U.S. Attorney’s Office Combats Human Trafficking in Recognition of Human Trafficking Prevention Month
WASHINGTON – A South Carolina man pleaded guilty today in the U.S. District Court for the District of South Carolina to one count of sex trafficking by force, fraud or coercion, and one count of sex trafficking of a minor.
According to court documents, Aaron T. Simmons, 26, of Greenville, used force, threats of force, fraud and coercion to compel one adult victim into engaging in commercial sex acts in the Greenville area between Aug. 2019 and Aug. 2020. The defendant also caused a minor victim to engage in commercial sex acts in the Greenville area between Aug. 2019 and Nov. 2019.
“Sex trafficking is a pernicious crime that preys upon vulnerable victims, including minors, and causes them grave harm,” said Assistant Attorney General Kristen Clarke of the Justice Department’s Civil Rights Division. “The Justice Department remains committed to prosecuting human traffickers and standing up for the defenseless people they exploit.”
“Today’s plea sends a message to those who harm others in this vile way: you will be held accountable,” said U.S. Attorney Adair F. Boroughs for the District of South Carolina. “Crimes of this nature can create lifelong trauma for survivors. We will continue to work with our law enforcement partners to relentlessly prosecute trafficking cases.”
“The FBI and its partners are committed in our resolve to topple human trafficking operations and providing a path towards healing for survivors,” said Special Agent in Charge Steve Jensen of the FBI Columbia Field Office. “This guilty plea is a crucial step towards justice for the victims, who are suffering lasting trauma from the defendant’s heinous crimes.”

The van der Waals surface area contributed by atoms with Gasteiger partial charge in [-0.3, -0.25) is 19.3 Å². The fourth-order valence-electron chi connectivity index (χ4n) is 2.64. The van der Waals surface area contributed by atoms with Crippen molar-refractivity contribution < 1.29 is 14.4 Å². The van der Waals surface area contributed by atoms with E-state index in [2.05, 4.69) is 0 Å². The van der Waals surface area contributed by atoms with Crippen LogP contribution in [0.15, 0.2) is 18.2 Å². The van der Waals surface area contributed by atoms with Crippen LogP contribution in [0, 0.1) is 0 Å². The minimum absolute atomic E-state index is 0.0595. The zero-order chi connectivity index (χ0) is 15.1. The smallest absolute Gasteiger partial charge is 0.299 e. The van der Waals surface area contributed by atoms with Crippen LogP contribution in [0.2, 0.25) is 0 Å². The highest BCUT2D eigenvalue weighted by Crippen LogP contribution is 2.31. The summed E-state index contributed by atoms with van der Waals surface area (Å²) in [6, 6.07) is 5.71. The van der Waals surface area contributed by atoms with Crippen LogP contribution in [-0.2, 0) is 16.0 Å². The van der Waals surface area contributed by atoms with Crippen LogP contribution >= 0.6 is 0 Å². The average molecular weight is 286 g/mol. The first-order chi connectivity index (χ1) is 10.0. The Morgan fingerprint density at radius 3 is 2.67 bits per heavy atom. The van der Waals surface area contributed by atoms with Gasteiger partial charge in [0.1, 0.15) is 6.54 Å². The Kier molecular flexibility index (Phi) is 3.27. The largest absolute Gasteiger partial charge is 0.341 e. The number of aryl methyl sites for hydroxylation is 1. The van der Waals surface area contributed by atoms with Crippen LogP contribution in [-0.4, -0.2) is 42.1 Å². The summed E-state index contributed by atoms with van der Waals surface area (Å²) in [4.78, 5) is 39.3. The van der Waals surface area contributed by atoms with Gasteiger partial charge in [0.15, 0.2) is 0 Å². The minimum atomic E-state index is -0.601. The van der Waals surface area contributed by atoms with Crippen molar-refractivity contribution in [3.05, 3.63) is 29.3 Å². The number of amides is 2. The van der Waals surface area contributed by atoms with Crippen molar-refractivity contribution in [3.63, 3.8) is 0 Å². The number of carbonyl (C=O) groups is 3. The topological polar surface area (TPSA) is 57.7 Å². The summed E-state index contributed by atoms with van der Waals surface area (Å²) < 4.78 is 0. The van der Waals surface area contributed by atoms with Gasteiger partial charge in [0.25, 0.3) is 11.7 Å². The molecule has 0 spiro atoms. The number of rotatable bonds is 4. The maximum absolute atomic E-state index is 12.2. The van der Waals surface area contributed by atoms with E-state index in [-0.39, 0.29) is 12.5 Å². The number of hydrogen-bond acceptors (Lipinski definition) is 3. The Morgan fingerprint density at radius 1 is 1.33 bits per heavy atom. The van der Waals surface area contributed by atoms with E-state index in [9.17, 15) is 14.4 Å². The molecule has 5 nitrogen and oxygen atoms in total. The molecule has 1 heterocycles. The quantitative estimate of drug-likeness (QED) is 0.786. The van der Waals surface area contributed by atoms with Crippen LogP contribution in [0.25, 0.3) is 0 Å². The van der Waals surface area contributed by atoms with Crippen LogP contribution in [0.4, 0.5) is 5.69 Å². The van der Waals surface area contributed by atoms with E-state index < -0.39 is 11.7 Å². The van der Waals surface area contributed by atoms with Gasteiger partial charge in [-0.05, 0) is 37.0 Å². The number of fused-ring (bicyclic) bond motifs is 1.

A sentencing hearing will be scheduled for a later date. Simmons faces a maximum penalty of life in prison. A federal district court judge will determine any sentence after considering the U.S. Sentencing Guidelines and other statutory factors.
The FBI Columbia Field Office, Greenville Resident Agency and the Greenville Police Department investigated the case.
Assistant U.S. Attorney Carrie Fisher Sherard for the District of South Carolina and Trial Attorney Francisco Zornosa of the Civil Rights Division’s Human Trafficking Prosecution Unit are prosecuting the case.
Anyone who has information about human trafficking should report that information to the National Human Trafficking Hotline toll-free at 1-888-373-7888, which is available 24 hours a day, seven days a week. For more information about human trafficking, please visit www.humantraffickinghotline.org. Information on the Justice Department’s efforts to combat human trafficking can be found at www.justice.gov/humantrafficking.
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